The Planning and Environment Court is a jurisdiction frequented by self-represented parties. Given the unavoidable expense associated with running an appeal, it is common practice for these parties to finance appeals by fundraising in the local community.

The lawfulness of submitter appellants’ fundraising activities was considered in the recent decision of Friend & Ors v Brisbane City Council and Trentham Holdings Pty Ltd.

The matter concerns a submitter appeal against the approval of a mixed use development surrounding the Chalk Hotel at Woolloongabba, comprising three residential towers of approximately 500 units and retail facilities.

As part of a preliminary point hearing, the developer alleged that the submitter appellant had contravened section 10 of the Collections Act 1966 by sending a letter to other submitters (who did not elect to institute an appeal) seeking donations by way of a deposit into a bank account. The developer further submitted that the court should order the relief sought on the basis of its inherent jurisdiction to prevent an abuse of process.

The Collections Act regulates public donations for a number of purposes including those for the community. Section 10 of the Act prohibits a person from making or causing to be made, or assisting in making any appeal for support unless that purpose is permitted under the Act. Contravention of this section constitutes an offence punishable by a fine or imprisonment.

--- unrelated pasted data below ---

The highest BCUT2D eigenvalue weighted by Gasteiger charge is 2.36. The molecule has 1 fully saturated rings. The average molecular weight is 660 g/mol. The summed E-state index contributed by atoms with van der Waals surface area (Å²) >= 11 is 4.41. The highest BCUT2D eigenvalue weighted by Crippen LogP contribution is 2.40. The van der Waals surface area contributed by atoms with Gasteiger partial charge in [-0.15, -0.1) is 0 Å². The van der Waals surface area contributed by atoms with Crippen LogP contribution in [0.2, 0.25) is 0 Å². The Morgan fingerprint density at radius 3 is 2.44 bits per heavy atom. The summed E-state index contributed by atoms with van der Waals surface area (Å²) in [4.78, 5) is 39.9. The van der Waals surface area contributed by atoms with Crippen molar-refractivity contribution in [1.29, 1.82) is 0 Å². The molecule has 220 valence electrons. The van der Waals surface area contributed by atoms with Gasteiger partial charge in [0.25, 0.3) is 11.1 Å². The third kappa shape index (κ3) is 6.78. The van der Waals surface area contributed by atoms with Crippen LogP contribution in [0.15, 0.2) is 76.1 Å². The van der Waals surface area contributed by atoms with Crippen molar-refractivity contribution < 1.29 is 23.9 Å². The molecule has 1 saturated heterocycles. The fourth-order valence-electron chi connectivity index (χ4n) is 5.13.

The Court held that it was not its role to enforce the Collections Act but a matter for the Minister to prosecute the offender.

In making its decision, the Court took public policy considerations outlined in section 5 of the Sustainable Planning Act 2009 into account. The section states that the Act’s purpose is to provide opportunities for community involvement in the decision making process. The Court acknowledged that this includes the opportunity to appeal a decision approving a development application and that the exercise of such a right by a member of the public involves a degree of expense. The right of appeal is illusory unless a person can fund the exercise of that right. It is anticipated that individual members of the community that decide to “take on” the Council and the developer by way of an appeal would seek funding from other like minded members of the community. The Court concluded that this conduct is consistent with modern notions of access to justice.

The Court determined that an order cutting this line of potential litigation funding to the appellant would have a corrupting or prejudicial effect on the proper administration of justice. The court found for the appellant, dismissing the application.

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This information is intended to provide a general summary only and should not be relied on as a substitute for legal advice.

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